You'll next configure your model’s avatar. In this case, all of the automatic mapping came in correctly, so just click Done.

Now drag the xsiUnityMan model from your Assets folder into the Hierarchy window. This will place the object at the center of the world. You will need to rotate the character 180° on the Y axis to face the Unity camera.

Frame the xsiUnityMan in your scene by selecting the Main Camera in the Hierarchy window and then dragging the Translate manipulator in one or more of your scene views.

Add a light to the scene by going to the menu item GameObject/Create Other /Directional Light.

In the Assets window, right-click and select Create /Animation Control.

A new animation controller icon appears in your Assets window. Select the xsiUnityMan in the Hierarchy window and drag the new animation controller onto the Animator Controller slot in the object’s Inspector.

An Animator window will appear with a green Any State icon.

In the Assets folder, navigate to your Mecanim animations and select one. Drag it over the green Any State button and a new orange button representing the default animation is created.

Press play to see the animation on your character. Stop the playback and test with other animations by dragging them into the Animator window, right clicking to Set as Default and pressing Play.

So that’s it. In approximately 1100 words or seven minutes, you know how to get rigged and skinned assets out of Softimage, into Unity and playing back Mecanim animations. Cool, huh?


AuthorRick Rodriguez

We didn't expect to see the Autodesk 2014 software lineup begin to appear until later this week, but the company surprisingly released the free, 30-day trial version of Softimage 2014 earlier today.

After making sure the program would install correctly on our desktop Windows 8 system, it was time to give it a go on the Surface Pro. And as you can see by the screenshot below, the program runs reasonably well with a few caveats.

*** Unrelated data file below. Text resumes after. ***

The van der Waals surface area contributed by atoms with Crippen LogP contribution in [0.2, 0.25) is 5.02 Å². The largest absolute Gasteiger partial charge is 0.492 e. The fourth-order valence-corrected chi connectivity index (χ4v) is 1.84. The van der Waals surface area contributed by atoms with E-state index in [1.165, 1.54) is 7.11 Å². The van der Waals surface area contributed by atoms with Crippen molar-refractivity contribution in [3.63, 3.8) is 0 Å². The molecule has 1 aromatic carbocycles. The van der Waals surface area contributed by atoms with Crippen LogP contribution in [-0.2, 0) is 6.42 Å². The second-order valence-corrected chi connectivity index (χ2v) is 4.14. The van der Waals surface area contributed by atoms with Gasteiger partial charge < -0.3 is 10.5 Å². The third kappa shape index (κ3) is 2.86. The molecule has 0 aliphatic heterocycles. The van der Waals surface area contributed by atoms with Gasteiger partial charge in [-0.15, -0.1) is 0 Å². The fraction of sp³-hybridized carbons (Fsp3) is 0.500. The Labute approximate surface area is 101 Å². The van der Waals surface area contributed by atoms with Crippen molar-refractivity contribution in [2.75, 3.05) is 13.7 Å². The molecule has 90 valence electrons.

When Softimage first runs, it complains about only operating in small fonts display mode. The Surface Pro defaults to 150% magnification. Cancelling the error doesn't seem to bother the software at all.

Regardless of magnification, the Softimage interface loads normally: that is to say, too small for long-term use. But if you know your way around the UI and its many keyboard shortcuts, you should be able to use it in a pinch.

I've only experienced one crash when attempting to manipulate an OpenGL scene. The new HQV realtime display takes forever to load the sample Garage scene, but it does eventually do it and allows you to orbit, rotate and pan with realtime reflections and shadows, etc.

The biggest drawback to using Softimage on the tablet is the absence of the 3-button mouse, which is critical for most functions. There are workaround keyboard shortcuts, etc. but it will definitely slow down operation.

Given the Surface Pro's i5 processor, rendering time is fairly quick, although the limited RAM will definitely become a barrier with all but the simplest of scenes.

We'll keep testing and report back as we find other hiccups. And stay tuned to this site as we will test all the new Autodesk entertainment software as soon as it becomes available.

AuthorRick Rodriguez